If you have any additional pointers, please hit reply and share them.

 

How Do You Find a Hunter?

February 3rd, 2021 // Tom Doescher //

Tom Doescher - Doescher Advisors

After publishing Hunter Extraordinaire, I wanted to test out my assumption that this “field manual” could be used to train new business development sales reps. To that end, I began a search to identify someone early in their career with whom I could work. I found Kat, and here are just a few of the characteristics I identified in her: 1) She started working in a professional office when she was 15 years old; 2) She was a competitive swimmer and still plays water polo; 3) As a result of dual enrollment, when she graduated from high school she was one class short of being a college junior; 4) She made a good first impression and was easy to speak with; 5) She smiled a lot. I would encourage you to look for similar clues when you’re recruiting and selecting new sales reps.

As we began to meet and discuss the book, I realized there were a few important traits missing from Hunter Extraordinaire.

Before joining Plante Moran, I completed several personal assessments. When I met with the recruiter to review the results, he said I had scored high in social work, which caught me off guard. He could tell I was a little stunned, and quickly followed up by saying that was a positive. He explained that the firm was looking for professionals who liked to help and serve clients (in this post, I’ll use the word “client,” but please substitute customer, patient, guest, or whatever you call them). He went on to say the firm desired to build a culture where team members wanted to help each other at all levels. He said, “You’re a perfect fit.” In light of my four-decade career there, I guess he was right.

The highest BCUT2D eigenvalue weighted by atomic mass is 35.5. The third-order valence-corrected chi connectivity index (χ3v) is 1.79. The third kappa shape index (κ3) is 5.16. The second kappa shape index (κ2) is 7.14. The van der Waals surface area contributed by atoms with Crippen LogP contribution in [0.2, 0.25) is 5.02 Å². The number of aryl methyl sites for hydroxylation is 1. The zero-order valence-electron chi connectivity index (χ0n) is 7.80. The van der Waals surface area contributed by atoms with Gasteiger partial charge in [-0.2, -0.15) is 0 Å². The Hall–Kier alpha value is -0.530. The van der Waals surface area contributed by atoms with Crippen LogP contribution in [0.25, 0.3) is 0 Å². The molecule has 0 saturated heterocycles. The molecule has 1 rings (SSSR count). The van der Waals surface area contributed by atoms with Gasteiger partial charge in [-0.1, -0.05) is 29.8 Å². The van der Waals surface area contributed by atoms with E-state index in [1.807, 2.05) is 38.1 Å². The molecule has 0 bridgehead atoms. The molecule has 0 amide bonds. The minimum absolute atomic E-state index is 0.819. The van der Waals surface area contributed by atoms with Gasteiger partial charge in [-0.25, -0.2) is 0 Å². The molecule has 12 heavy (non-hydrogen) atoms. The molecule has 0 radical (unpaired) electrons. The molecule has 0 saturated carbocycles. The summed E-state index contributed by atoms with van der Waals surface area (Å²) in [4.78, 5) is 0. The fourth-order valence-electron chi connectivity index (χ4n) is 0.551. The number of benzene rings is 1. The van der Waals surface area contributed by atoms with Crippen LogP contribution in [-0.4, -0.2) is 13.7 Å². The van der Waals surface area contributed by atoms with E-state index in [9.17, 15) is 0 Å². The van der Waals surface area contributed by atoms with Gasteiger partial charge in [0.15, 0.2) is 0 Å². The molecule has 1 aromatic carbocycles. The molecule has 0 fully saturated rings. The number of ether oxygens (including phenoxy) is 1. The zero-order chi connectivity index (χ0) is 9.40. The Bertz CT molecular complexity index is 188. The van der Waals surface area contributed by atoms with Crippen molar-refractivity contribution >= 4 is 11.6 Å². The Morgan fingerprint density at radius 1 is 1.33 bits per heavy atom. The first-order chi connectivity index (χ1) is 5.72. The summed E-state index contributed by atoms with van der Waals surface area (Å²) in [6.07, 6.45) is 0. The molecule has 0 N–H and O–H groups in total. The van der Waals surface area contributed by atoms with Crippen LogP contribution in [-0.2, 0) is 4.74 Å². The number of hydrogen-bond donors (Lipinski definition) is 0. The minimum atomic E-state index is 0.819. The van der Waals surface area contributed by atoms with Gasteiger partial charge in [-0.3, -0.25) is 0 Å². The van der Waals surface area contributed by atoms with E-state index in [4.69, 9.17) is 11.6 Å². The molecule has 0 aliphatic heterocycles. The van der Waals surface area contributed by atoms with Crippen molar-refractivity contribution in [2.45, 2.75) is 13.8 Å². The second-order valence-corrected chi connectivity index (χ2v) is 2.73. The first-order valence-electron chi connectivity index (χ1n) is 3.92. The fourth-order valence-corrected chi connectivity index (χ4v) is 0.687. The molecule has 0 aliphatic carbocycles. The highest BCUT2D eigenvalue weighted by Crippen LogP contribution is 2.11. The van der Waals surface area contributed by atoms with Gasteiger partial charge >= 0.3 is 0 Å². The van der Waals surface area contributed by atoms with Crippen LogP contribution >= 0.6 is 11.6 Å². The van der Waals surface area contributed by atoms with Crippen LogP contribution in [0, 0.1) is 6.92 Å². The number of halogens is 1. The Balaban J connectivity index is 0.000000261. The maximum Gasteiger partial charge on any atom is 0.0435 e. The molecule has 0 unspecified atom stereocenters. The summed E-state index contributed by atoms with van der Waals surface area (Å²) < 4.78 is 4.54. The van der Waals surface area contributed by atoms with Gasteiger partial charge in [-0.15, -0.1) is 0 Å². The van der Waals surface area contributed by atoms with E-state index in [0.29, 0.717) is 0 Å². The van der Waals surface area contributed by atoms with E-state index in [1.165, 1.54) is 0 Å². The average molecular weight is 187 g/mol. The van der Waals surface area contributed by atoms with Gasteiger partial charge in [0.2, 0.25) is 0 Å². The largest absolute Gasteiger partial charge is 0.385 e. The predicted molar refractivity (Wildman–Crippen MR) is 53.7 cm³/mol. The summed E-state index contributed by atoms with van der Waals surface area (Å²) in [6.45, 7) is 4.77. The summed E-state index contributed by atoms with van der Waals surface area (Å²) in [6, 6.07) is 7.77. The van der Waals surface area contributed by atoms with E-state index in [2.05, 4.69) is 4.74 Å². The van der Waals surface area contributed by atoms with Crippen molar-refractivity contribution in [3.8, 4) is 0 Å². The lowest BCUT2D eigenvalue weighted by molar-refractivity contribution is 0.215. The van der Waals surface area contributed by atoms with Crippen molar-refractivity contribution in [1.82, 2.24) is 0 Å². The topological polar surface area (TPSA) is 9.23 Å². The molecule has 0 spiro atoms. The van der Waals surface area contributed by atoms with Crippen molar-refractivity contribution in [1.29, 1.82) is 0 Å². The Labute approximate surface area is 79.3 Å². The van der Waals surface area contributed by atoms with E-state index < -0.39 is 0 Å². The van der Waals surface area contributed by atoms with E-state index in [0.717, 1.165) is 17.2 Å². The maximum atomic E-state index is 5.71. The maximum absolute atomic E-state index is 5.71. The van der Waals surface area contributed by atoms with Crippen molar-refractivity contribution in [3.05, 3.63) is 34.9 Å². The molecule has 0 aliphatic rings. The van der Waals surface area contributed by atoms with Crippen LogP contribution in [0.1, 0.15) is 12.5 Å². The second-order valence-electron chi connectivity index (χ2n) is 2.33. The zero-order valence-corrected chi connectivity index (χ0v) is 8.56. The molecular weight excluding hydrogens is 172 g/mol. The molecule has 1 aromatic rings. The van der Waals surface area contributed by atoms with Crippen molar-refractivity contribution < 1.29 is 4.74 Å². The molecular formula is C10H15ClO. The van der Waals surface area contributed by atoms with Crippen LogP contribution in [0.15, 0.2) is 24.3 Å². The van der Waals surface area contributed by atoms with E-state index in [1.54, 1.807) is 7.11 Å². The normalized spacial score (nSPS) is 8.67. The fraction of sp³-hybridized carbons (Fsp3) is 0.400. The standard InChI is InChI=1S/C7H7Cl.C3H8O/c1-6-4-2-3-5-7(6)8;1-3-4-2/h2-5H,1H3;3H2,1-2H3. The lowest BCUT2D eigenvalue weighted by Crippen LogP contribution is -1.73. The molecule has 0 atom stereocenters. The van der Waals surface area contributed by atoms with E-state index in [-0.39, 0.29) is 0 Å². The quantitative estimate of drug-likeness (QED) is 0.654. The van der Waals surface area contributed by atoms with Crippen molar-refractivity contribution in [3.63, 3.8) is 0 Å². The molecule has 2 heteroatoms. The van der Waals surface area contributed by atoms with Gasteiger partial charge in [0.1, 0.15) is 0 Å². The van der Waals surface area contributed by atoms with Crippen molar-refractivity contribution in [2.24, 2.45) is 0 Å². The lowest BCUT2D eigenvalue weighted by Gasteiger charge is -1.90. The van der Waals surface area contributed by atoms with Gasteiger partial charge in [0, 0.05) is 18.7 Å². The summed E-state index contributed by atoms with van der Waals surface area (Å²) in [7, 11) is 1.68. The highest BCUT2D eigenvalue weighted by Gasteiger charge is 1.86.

As a result of my experiment, my first addition to Hunter Extraordinaire would be that sales reps should like to help and serve their clients. In my observation of the best Hunters, every one of them puts the client first, and they love to help them both professionally and personally (i.e., helping a spouse or child). Often they become good friends with them. They would never intentionally do anything that would hurt the client.

The second trait would be to have a high degree of curiosity. In addition, it’s critical to have a sincere interest in the client’s business and industry. The best Hunters ask lots of questions — and do a lot of listening. I’m not talking about some technique learned in Sandler training (which, by the way, is excellent); I’m talking about really wanting to understand the client, their business, and their industry. (BTW, the client can tell!)

The third missing trait is being a good connector. By that I mean introducing the client to others who may be helpful to them. For example, say you find out, as you’re asking questions, about special needs the client may have. The next step would be to offer a possible solution to their problem with no direct benefit to you or your company. I judge how I’m doing with a client based on their inquiries of me. If they ask about a very narrow subject that has nothing to do with my service, then I believe I’ve accomplished my goal of being a trusted adviser.